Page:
Getting to the Olivine is as much of the challenge as getting across it. Its’ sheer remoteness & with access only permitted by foot our expedition was faced with a real problem – Weight. On a trip like this the bare minimum of equipment required to stay safe and energized is phenomenal. It’s vital to carry the right equipment, keep hydrated and constantly fuelled. Our daily routine included ensuring we broke for a Radix lunch to keep the energy up but make sure we didn’t become clumsy or make mistakes late in the day. An Inreach or Spot is a must if you’re heading out on the mission. It’s also important to make sure you have a first aid kit, emergency blanket and sleeping bag. Weather adds to the mix. Any travel in the NZ Alpine is constantly battling the ever-changing weather situations and this trip was no different. Crossing the Ice Plateau our eyes were constantly watching the changing skyline to beat the encroaching front. To battle the weather it’s important to have the right gear especially when you’re heading out into the bush.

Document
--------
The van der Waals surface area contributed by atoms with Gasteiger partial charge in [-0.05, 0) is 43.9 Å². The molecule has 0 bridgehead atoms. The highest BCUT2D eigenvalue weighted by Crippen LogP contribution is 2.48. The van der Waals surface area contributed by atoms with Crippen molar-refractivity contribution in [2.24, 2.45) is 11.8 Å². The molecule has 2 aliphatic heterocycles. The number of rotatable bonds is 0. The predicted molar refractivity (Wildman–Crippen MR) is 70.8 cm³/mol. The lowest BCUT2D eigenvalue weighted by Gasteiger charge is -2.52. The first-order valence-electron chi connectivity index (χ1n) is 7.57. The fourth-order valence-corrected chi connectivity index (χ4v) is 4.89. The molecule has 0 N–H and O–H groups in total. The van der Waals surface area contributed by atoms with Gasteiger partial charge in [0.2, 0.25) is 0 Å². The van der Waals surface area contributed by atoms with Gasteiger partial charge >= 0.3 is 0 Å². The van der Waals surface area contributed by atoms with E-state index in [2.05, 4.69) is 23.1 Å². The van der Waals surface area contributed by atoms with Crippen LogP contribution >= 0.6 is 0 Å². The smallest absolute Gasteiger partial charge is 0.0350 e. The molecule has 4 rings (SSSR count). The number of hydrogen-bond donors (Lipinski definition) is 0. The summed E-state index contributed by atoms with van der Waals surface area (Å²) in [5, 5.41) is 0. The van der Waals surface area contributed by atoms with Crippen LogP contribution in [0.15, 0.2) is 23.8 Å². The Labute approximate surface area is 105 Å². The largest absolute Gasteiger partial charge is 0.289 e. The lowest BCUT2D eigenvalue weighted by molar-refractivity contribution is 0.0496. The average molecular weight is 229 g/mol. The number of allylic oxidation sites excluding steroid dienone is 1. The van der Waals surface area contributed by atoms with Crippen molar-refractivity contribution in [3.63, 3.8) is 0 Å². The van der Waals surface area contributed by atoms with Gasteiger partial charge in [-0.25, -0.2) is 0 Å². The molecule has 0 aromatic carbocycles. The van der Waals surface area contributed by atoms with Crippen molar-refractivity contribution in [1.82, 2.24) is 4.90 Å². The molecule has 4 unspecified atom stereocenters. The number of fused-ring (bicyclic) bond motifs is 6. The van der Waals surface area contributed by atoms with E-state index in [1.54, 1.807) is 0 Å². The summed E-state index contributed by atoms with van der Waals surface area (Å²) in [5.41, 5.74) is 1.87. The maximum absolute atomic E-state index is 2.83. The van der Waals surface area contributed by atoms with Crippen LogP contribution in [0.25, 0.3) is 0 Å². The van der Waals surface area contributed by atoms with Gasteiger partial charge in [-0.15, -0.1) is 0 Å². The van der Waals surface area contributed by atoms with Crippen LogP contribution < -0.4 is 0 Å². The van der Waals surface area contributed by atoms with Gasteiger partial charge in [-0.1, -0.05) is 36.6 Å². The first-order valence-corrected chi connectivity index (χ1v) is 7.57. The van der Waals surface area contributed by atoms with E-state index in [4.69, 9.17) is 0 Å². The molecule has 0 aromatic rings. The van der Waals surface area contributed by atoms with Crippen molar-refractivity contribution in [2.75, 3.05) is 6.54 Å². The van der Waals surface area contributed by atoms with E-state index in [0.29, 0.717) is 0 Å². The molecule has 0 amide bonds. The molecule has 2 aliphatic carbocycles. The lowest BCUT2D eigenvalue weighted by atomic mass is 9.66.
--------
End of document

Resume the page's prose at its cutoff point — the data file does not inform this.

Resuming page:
This trip was multiple days of beautiful but tough trekking, enjoying the best NZ has on off, miles from anywhere. Just getting out there and being in nature. In the end we solved the puzzle of the plateau with a solid plan, a very lucky weather window, some stamina and supplies, and it was all time.